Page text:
Clearing the table

There are times when my bench gets freed up from a newly completed project. It’s a rare thing for it to be open and empty, a few brief minutes, mostly. I have just put 15 handmade router planes into boxes and I am about to add in the ones I use regularly made from cast metal. I am also about to load the bench with more wood for the next project I am feeling a creative buzz about. Actually, I just did, since typing in these first three lines. Strips of scraps just became a set of items and two weeks ago more strips and offcuts became something completely different. In my quest to teach and train I use every scrap I can, be that wood, my energies and then too every scrappy minute of time. This is who I am.

Often, scraps left are just too small for me to use for much more than the fire and heating. Other times they go to a local disability and restoration charity for a wide range of good reasons because people there make amazing things as part of the charity’s rejuvenating therapies getting people into work, back into work and then too into better health and ability. I suppose I’m saying that there is no waste when it comes to working creatively with real wood, it’s more how we think and deal with it and so too, there is no wasted effort. I take two bags of scraps too small for any entity or too rough and rugged to use for projects each week. I lean them at the front of my driveway with a sign saying ‘Free, kiln-dried firewood’, and an hour or two later they’re gone. The plastic bags are stout, reusable and often turn up folded neatly under my doormat or a planter a few days later. Shavings are more problematic because the local council does not see them as recyclable. Machine chips are more easily dealt with because they are not continuous strands that entangle everything if allowed to float free as garden mulch, pet bedding and such. Because of the risk to horses, I cannot give the shavings for bedding; walnut shavings can apparently kill a horse, literally. So I suck the air out of the bags with a vacuum cleaner to a third of the size and they go as waste, but still to the recycle centre for them to deal with.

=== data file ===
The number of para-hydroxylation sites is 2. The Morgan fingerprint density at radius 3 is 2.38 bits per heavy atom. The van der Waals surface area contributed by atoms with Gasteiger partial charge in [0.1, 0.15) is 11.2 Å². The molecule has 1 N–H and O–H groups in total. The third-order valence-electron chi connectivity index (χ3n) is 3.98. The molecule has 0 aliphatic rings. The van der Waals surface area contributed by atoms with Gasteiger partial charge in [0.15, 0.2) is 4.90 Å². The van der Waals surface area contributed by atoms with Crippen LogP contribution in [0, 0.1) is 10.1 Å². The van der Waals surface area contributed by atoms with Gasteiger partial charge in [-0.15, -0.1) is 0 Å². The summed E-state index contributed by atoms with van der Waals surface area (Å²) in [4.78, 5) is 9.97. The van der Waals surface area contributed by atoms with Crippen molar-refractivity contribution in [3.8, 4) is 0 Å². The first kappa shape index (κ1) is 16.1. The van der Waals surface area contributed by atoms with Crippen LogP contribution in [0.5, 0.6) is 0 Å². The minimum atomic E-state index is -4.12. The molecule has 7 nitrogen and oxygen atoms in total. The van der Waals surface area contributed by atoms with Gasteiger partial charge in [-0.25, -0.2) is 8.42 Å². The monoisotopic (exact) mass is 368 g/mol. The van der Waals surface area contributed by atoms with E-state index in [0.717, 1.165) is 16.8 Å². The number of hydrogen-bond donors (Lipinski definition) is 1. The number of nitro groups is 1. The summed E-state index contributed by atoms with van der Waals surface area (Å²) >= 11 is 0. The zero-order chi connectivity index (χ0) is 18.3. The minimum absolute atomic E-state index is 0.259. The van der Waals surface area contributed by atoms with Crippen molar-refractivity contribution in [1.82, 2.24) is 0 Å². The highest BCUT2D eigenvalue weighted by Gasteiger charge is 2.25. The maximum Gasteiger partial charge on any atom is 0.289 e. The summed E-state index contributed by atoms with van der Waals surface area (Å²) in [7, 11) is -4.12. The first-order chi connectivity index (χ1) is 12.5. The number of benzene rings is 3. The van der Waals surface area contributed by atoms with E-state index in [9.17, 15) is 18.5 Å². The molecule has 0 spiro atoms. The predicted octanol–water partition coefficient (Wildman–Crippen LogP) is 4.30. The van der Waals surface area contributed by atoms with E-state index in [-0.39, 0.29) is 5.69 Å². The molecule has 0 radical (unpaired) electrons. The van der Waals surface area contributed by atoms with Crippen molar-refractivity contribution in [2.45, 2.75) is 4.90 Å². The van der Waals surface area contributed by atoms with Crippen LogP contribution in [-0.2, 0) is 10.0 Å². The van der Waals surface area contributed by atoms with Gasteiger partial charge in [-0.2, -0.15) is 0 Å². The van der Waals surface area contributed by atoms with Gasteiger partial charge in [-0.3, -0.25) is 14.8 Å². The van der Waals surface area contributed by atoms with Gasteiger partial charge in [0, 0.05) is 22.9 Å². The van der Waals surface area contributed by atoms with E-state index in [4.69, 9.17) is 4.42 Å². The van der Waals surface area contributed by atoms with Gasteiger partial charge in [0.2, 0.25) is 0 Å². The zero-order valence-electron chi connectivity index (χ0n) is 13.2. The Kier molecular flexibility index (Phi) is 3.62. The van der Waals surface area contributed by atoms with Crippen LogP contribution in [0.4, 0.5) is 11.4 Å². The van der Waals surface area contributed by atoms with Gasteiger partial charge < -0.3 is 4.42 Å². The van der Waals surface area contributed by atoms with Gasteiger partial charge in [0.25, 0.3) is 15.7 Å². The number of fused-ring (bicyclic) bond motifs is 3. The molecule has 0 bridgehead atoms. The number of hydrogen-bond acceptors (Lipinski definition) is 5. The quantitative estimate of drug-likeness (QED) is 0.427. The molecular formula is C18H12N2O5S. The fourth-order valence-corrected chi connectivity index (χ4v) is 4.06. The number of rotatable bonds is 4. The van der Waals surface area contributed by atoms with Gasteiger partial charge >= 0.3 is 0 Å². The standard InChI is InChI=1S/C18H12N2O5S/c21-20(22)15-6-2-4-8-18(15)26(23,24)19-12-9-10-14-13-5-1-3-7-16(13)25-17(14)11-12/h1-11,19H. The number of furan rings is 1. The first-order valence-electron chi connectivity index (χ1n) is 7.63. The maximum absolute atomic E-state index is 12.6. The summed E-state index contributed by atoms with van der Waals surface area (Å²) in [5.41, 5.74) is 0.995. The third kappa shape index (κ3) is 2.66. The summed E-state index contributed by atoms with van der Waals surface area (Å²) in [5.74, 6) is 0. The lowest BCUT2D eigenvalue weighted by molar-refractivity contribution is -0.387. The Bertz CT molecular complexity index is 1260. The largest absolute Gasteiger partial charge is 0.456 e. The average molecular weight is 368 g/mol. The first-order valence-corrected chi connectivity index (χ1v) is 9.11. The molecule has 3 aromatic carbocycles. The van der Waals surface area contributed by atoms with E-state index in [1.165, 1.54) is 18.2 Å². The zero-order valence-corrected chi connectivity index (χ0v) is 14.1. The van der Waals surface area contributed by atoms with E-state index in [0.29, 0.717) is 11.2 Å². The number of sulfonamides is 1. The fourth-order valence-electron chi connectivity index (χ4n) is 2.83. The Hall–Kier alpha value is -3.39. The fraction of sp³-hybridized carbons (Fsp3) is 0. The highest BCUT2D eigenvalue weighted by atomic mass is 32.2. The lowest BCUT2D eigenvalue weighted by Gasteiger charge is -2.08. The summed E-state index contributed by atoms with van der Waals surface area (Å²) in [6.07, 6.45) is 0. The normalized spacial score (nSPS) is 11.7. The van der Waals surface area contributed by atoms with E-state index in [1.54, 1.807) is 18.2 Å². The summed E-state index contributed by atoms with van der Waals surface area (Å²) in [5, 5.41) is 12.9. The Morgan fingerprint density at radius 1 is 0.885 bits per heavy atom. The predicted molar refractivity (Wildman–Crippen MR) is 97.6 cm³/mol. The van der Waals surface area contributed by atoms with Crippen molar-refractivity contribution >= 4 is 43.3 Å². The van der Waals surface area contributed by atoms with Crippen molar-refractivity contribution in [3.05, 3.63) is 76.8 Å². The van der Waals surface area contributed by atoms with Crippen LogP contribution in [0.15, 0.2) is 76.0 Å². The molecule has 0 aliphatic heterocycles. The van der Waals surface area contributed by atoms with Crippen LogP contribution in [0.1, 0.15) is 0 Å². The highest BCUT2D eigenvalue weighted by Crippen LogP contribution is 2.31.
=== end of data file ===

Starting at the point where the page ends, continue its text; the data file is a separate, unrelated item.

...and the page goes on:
This week I made a new router plane. Well, I actually made the fifteen I spoke of as each iteration gave me an improvement or a different type with a specific function. In the final version, the whole operation took me about an hour and a half and cost about £3. I tell you this because it was so very absorbing and quite a luxury for me to take a couple of weeks out to perfect an idea I have contemplated tackling for a year or more. I wanted something that was a poor-man’s router plane without it being of a lesser standard in performance with any of the ones I own and use. Now that that is achieved I can get back to my next piece for Sellers’ home and filming this week. We did film the new plane, by the way.

The clock is always ticking for me! I just finished the drawings for three projects and now my rhythm is restored I am preparing for this week to come. I went to look at timber with John and was happy to see Oak from Europe and the USA in abundant volume along with sycamore, elm, ash, American cherry, Poplar and two dozen more. I plan to go back next week with the trailer to load up wood for 2022/23. I like to get my wood in ahead to get it acclimated, thoroughly dry and ready for projects before I touch it.

To make room I have been blanket wrapping and stacking ten years of masterclasses projects in a safe and controlled environment. That’s a lot of pieces if you have been with me for any length of time. You must remember that I often make more than one of anything we film so it is rarely one coffee table but more likely to be three and then of course, there are some part-made or completed that I reject for different reasons but still keep anyway. The wonderful thing now is that every piece I am making going forward will be going into Sellers’ home to take up its rightful place in each room that it is custom-made for.